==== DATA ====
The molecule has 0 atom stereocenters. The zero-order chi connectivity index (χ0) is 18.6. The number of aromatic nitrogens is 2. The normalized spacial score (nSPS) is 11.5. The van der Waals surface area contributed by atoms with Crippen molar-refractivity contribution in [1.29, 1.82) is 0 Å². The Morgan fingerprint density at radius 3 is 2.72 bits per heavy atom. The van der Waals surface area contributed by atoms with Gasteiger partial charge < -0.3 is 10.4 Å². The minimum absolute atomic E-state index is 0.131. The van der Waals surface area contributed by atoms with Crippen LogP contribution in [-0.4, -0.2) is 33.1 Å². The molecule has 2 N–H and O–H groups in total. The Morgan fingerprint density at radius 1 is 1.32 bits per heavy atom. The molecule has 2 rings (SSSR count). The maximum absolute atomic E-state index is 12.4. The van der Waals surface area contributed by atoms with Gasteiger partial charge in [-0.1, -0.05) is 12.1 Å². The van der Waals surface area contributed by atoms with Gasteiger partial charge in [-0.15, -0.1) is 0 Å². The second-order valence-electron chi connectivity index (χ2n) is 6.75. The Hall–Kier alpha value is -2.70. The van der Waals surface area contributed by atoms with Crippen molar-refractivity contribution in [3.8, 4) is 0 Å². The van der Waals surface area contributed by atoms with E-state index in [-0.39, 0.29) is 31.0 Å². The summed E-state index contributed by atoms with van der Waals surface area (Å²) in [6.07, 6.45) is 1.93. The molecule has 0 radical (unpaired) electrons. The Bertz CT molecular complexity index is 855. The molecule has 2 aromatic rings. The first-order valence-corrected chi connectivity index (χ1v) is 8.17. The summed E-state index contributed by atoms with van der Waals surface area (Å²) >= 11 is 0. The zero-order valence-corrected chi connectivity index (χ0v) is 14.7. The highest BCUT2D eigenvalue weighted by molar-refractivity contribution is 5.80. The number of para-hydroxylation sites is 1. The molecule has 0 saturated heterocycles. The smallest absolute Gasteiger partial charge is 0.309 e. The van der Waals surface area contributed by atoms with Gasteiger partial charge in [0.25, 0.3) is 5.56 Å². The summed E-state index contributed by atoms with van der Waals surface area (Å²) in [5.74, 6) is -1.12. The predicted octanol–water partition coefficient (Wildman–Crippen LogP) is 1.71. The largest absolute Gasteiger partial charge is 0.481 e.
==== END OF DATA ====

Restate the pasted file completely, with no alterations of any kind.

The molecule has 0 atom stereocenters. The zero-order chi connectivity index (χ0) is 18.6. The number of aromatic nitrogens is 2. The normalized spacial score (nSPS) is 11.5. The van der Waals surface area contributed by atoms with Crippen molar-refractivity contribution in [1.29, 1.82) is 0 Å². The Morgan fingerprint density at radius 3 is 2.72 bits per heavy atom. The van der Waals surface area contributed by atoms with Gasteiger partial charge < -0.3 is 10.4 Å². The minimum absolute atomic E-state index is 0.131. The van der Waals surface area contributed by atoms with Crippen LogP contribution in [-0.4, -0.2) is 33.1 Å². The molecule has 2 N–H and O–H groups in total. The Morgan fingerprint density at radius 1 is 1.32 bits per heavy atom. The molecule has 2 rings (SSSR count). The maximum absolute atomic E-state index is 12.4. The van der Waals surface area contributed by atoms with Gasteiger partial charge in [-0.1, -0.05) is 12.1 Å². The van der Waals surface area contributed by atoms with Gasteiger partial charge in [-0.15, -0.1) is 0 Å². The second-order valence-electron chi connectivity index (χ2n) is 6.75. The Hall–Kier alpha value is -2.70. The van der Waals surface area contributed by atoms with Crippen molar-refractivity contribution in [3.8, 4) is 0 Å². The van der Waals surface area contributed by atoms with E-state index in [-0.39, 0.29) is 31.0 Å². The summed E-state index contributed by atoms with van der Waals surface area (Å²) in [6.07, 6.45) is 1.93. The molecule has 0 radical (unpaired) electrons. The Bertz CT molecular complexity index is 855. The molecule has 2 aromatic rings. The first-order valence-corrected chi connectivity index (χ1v) is 8.17. The summed E-state index contributed by atoms with van der Waals surface area (Å²) >= 11 is 0. The zero-order valence-corrected chi connectivity index (χ0v) is 14.7. The highest BCUT2D eigenvalue weighted by molar-refractivity contribution is 5.80. The number of para-hydroxylation sites is 1. The molecule has 0 saturated heterocycles. The smallest absolute Gasteiger partial charge is 0.309 e. The van der Waals surface area contributed by atoms with Gasteiger partial charge in [0.25, 0.3) is 5.56 Å². The summed E-state index contributed by atoms with van der Waals surface area (Å²) in [5.74, 6) is -1.12. The predicted octanol–water partition coefficient (Wildman–Crippen LogP) is 1.71. The largest absolute Gasteiger partial charge is 0.481 e.